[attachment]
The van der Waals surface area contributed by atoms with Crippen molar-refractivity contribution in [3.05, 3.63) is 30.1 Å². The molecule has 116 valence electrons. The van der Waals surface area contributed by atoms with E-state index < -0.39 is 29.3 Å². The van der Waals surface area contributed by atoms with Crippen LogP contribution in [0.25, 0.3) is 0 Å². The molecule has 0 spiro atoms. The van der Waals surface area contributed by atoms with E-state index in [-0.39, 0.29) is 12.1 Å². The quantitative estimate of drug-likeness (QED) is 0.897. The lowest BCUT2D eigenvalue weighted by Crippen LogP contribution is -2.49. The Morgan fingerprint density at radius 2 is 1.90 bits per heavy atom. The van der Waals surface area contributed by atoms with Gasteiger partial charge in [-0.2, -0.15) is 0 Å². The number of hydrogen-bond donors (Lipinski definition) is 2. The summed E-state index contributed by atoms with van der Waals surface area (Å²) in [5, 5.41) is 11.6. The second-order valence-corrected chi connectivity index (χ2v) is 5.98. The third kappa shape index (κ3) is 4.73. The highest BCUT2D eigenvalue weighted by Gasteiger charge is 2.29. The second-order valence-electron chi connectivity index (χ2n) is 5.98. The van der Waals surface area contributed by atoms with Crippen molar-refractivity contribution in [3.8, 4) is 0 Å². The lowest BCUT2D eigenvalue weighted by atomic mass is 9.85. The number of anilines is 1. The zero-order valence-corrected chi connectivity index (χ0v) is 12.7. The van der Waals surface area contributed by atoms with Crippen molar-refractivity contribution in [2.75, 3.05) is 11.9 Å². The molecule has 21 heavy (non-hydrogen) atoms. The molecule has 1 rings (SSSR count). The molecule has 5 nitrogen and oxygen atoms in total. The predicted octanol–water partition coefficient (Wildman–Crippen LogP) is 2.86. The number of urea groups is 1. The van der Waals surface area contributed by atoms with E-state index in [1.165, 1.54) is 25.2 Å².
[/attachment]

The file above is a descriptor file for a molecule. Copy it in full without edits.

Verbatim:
The van der Waals surface area contributed by atoms with Crippen molar-refractivity contribution in [3.05, 3.63) is 30.1 Å². The molecule has 116 valence electrons. The van der Waals surface area contributed by atoms with E-state index < -0.39 is 29.3 Å². The van der Waals surface area contributed by atoms with Crippen LogP contribution in [0.25, 0.3) is 0 Å². The molecule has 0 spiro atoms. The van der Waals surface area contributed by atoms with E-state index in [-0.39, 0.29) is 12.1 Å². The quantitative estimate of drug-likeness (QED) is 0.897. The lowest BCUT2D eigenvalue weighted by Crippen LogP contribution is -2.49. The Morgan fingerprint density at radius 2 is 1.90 bits per heavy atom. The van der Waals surface area contributed by atoms with Gasteiger partial charge in [-0.2, -0.15) is 0 Å². The number of hydrogen-bond donors (Lipinski definition) is 2. The summed E-state index contributed by atoms with van der Waals surface area (Å²) in [5, 5.41) is 11.6. The second-order valence-corrected chi connectivity index (χ2v) is 5.98. The third kappa shape index (κ3) is 4.73. The highest BCUT2D eigenvalue weighted by Gasteiger charge is 2.29. The second-order valence-electron chi connectivity index (χ2n) is 5.98. The van der Waals surface area contributed by atoms with Crippen molar-refractivity contribution in [3.8, 4) is 0 Å². The lowest BCUT2D eigenvalue weighted by atomic mass is 9.85. The number of anilines is 1. The zero-order valence-corrected chi connectivity index (χ0v) is 12.7. The van der Waals surface area contributed by atoms with Crippen molar-refractivity contribution in [2.75, 3.05) is 11.9 Å². The molecule has 21 heavy (non-hydrogen) atoms. The molecule has 1 rings (SSSR count). The molecule has 5 nitrogen and oxygen atoms in total. The predicted octanol–water partition coefficient (Wildman–Crippen LogP) is 2.86. The number of urea groups is 1. The van der Waals surface area contributed by atoms with E-state index in [1.165, 1.54) is 25.2 Å².